A young Pasifika male nurse has been recognised as New Zealand's Young Nurse of the year.
John Fa’ukafa was presented with his award at the New Zealand Nurses Organisation Toputanga Tapuhi Kaitiaki Aotearoa (NZNO) Annual General Meeting and Conference dinner last night. (20 September)
Fa’ukafa, of Tongan whakapapa, is a 29-year-old registered nurse at the Adult Sexual Health Service and Pohutukawa Clinic - Te Toka Tumai in Auckland.
His nominators said John always views the service from the patient perspective, finding ways to reduce the barriers to being seen.
He has been described as a person who combines a professional approach with his authentic self, bringing out the best in other nursing staff by being warm, supportive, and honest.
"John consistently offers help to every other member of the wider multidisciplinary team. His generosity of spirit improves the working lives of everyone around him; doctors, receptionists/schedulers, nurses, cleaners, psychologists, and baristas."
They also admire Fa’ukafa for his courage and resilience in breaking through the stigma of being an openly gay Tongan male nurse and using his experience to support patients wholeheartedly, regardless of age, ethnicity, sexuality, or gender identity.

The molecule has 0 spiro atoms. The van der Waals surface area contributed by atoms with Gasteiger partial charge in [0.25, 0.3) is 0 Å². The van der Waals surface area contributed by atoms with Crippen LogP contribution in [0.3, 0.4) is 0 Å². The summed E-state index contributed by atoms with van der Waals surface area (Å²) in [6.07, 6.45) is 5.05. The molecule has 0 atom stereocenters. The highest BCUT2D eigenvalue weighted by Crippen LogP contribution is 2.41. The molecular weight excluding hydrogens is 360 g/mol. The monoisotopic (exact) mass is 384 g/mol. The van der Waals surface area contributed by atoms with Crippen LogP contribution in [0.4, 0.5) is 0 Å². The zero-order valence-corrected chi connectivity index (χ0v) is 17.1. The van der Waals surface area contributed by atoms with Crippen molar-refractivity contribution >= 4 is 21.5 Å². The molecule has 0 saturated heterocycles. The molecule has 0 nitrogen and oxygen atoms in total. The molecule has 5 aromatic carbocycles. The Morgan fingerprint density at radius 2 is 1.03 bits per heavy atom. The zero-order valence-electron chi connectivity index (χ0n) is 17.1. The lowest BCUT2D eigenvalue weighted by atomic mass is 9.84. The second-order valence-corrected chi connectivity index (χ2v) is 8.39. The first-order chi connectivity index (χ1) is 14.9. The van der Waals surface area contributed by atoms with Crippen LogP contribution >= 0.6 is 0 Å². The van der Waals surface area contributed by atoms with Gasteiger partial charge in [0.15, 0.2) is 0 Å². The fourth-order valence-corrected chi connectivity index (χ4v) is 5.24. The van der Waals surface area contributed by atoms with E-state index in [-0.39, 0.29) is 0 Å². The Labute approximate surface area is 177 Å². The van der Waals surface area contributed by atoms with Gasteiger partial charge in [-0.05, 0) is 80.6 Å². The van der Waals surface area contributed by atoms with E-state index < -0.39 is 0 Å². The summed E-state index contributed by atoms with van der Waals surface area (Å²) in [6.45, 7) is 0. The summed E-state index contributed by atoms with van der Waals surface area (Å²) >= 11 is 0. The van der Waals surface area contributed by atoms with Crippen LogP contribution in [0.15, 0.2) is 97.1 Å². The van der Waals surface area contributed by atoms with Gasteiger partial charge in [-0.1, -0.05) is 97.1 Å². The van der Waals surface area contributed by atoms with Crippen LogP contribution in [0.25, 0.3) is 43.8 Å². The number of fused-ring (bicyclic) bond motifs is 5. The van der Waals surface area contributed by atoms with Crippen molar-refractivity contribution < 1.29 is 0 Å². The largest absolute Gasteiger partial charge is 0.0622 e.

On top of working with patients living with HIV, John was a regular volunteer at Auckland Hospital during the initial stages of the Covid-19 pandemic and promptly attended a training course when the Mpox (Monkeypox) virus arrived in Aotearoa, joining a group of nurses who provide information and immunisations to gay and bisexual men at risk.
He is also the first Pasifika male nurse in New Zealand to provide after-hours forensic nursing care as part of the Pohutukawa Clinic, Adult Sexual Assault Service.
Fa’ukafa said he was lost for words and humbled when he learned he had received the award.
"It was a definite surprise that I was being nominated and even more surprising that I won the award."
He said that while he was proud of his resilience and ability to adapt and carry on, he does not allow his background, gender or sexuality to define who he is.
"For me and my nursing career, I think my perseverance and kind of my drive to do well and be well. I’ve always kind of exceeded that. As much as it’s a part of me it's not always what drives me."
He also said that he’s grateful to work alongside such a good team of people.
Fa’ukafa was chosen from several high-quality nominations and diverse nursing fields. The two runners-up were Elizabeth Hope Zizik and Tiahn Beuth-Pukepuke.